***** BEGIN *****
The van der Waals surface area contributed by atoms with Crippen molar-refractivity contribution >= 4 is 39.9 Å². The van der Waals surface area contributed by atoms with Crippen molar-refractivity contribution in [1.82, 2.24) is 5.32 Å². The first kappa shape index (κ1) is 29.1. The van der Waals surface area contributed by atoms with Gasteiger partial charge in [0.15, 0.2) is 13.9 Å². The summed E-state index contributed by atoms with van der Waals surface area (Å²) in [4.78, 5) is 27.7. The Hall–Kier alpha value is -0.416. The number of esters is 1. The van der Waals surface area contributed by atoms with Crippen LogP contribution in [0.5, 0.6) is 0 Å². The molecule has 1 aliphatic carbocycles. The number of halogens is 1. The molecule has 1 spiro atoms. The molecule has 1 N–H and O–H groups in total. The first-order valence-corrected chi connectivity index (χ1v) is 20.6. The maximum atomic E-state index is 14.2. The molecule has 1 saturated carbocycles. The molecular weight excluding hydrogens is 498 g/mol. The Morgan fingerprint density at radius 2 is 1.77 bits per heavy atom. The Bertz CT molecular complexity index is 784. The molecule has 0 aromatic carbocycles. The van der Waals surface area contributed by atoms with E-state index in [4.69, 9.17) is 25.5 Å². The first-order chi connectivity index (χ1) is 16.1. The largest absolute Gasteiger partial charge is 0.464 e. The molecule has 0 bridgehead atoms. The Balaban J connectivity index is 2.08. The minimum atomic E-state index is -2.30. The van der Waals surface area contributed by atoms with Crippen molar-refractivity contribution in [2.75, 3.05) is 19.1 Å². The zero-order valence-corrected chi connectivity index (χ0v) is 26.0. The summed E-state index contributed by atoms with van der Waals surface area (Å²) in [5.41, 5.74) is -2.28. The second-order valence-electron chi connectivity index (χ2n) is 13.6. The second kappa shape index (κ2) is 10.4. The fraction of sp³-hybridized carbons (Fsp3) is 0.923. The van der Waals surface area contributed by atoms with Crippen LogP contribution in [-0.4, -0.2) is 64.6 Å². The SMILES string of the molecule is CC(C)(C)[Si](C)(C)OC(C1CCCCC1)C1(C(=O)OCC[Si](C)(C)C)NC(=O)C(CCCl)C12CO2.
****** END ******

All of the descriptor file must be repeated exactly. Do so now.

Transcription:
The van der Waals surface area contributed by atoms with Crippen molar-refractivity contribution >= 4 is 39.9 Å². The van der Waals surface area contributed by atoms with Crippen molar-refractivity contribution in [1.82, 2.24) is 5.32 Å². The first kappa shape index (κ1) is 29.1. The van der Waals surface area contributed by atoms with Gasteiger partial charge in [0.15, 0.2) is 13.9 Å². The summed E-state index contributed by atoms with van der Waals surface area (Å²) in [4.78, 5) is 27.7. The Hall–Kier alpha value is -0.416. The number of esters is 1. The van der Waals surface area contributed by atoms with Crippen LogP contribution in [0.5, 0.6) is 0 Å². The molecule has 1 aliphatic carbocycles. The number of halogens is 1. The molecule has 1 spiro atoms. The molecule has 1 N–H and O–H groups in total. The first-order valence-corrected chi connectivity index (χ1v) is 20.6. The maximum atomic E-state index is 14.2. The molecule has 1 saturated carbocycles. The molecular weight excluding hydrogens is 498 g/mol. The Morgan fingerprint density at radius 2 is 1.77 bits per heavy atom. The Bertz CT molecular complexity index is 784. The molecule has 0 aromatic carbocycles. The van der Waals surface area contributed by atoms with E-state index in [4.69, 9.17) is 25.5 Å². The first-order chi connectivity index (χ1) is 16.1. The largest absolute Gasteiger partial charge is 0.464 e. The molecule has 0 bridgehead atoms. The Balaban J connectivity index is 2.08. The minimum atomic E-state index is -2.30. The van der Waals surface area contributed by atoms with Crippen molar-refractivity contribution in [2.75, 3.05) is 19.1 Å². The zero-order valence-corrected chi connectivity index (χ0v) is 26.0. The summed E-state index contributed by atoms with van der Waals surface area (Å²) in [5.41, 5.74) is -2.28. The second-order valence-electron chi connectivity index (χ2n) is 13.6. The second kappa shape index (κ2) is 10.4. The fraction of sp³-hybridized carbons (Fsp3) is 0.923. The van der Waals surface area contributed by atoms with Crippen LogP contribution in [-0.4, -0.2) is 64.6 Å². The SMILES string of the molecule is CC(C)(C)[Si](C)(C)OC(C1CCCCC1)C1(C(=O)OCC[Si](C)(C)C)NC(=O)C(CCCl)C12CO2.